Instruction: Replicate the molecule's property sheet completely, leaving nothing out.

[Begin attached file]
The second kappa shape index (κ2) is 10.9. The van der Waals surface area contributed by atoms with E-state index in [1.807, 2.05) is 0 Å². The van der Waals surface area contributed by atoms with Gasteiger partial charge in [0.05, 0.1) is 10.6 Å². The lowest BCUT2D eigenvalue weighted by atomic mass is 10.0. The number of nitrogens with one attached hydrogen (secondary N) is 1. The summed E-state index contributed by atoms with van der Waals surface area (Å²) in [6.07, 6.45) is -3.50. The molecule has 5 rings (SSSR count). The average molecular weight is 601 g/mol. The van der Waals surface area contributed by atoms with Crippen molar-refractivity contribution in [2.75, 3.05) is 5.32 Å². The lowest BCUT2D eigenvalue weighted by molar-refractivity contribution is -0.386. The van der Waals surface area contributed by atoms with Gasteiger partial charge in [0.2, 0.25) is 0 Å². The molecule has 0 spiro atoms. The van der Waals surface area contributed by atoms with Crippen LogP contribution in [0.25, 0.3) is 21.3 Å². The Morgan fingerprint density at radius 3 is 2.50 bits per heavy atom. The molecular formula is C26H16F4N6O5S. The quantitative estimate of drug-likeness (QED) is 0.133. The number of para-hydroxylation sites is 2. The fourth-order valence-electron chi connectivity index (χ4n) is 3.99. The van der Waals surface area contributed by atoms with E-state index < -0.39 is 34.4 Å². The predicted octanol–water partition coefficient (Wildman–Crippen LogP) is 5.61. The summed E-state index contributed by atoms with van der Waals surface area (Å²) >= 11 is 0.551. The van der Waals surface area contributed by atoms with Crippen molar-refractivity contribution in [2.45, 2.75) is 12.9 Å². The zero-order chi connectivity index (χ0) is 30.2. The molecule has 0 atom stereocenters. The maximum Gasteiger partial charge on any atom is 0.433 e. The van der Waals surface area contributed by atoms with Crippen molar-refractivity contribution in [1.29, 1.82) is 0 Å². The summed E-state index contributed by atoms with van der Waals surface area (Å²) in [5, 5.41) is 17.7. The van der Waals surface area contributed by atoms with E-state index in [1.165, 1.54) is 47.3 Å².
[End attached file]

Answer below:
The second kappa shape index (κ2) is 10.9. The van der Waals surface area contributed by atoms with E-state index in [1.807, 2.05) is 0 Å². The van der Waals surface area contributed by atoms with Gasteiger partial charge in [0.05, 0.1) is 10.6 Å². The lowest BCUT2D eigenvalue weighted by atomic mass is 10.0. The number of nitrogens with one attached hydrogen (secondary N) is 1. The summed E-state index contributed by atoms with van der Waals surface area (Å²) in [6.07, 6.45) is -3.50. The molecule has 5 rings (SSSR count). The average molecular weight is 601 g/mol. The van der Waals surface area contributed by atoms with Crippen molar-refractivity contribution in [2.75, 3.05) is 5.32 Å². The lowest BCUT2D eigenvalue weighted by molar-refractivity contribution is -0.386. The van der Waals surface area contributed by atoms with Gasteiger partial charge in [0.2, 0.25) is 0 Å². The molecule has 0 spiro atoms. The van der Waals surface area contributed by atoms with Crippen LogP contribution in [0.25, 0.3) is 21.3 Å². The Morgan fingerprint density at radius 3 is 2.50 bits per heavy atom. The molecular formula is C26H16F4N6O5S. The quantitative estimate of drug-likeness (QED) is 0.133. The number of para-hydroxylation sites is 2. The fourth-order valence-electron chi connectivity index (χ4n) is 3.99. The van der Waals surface area contributed by atoms with E-state index < -0.39 is 34.4 Å². The predicted octanol–water partition coefficient (Wildman–Crippen LogP) is 5.61. The summed E-state index contributed by atoms with van der Waals surface area (Å²) >= 11 is 0.551. The van der Waals surface area contributed by atoms with Crippen molar-refractivity contribution in [2.45, 2.75) is 12.9 Å². The zero-order chi connectivity index (χ0) is 30.2. The molecule has 0 atom stereocenters. The maximum Gasteiger partial charge on any atom is 0.433 e. The van der Waals surface area contributed by atoms with Crippen molar-refractivity contribution in [1.29, 1.82) is 0 Å². The summed E-state index contributed by atoms with van der Waals surface area (Å²) in [5, 5.41) is 17.7. The van der Waals surface area contributed by atoms with E-state index in [1.165, 1.54) is 47.3 Å².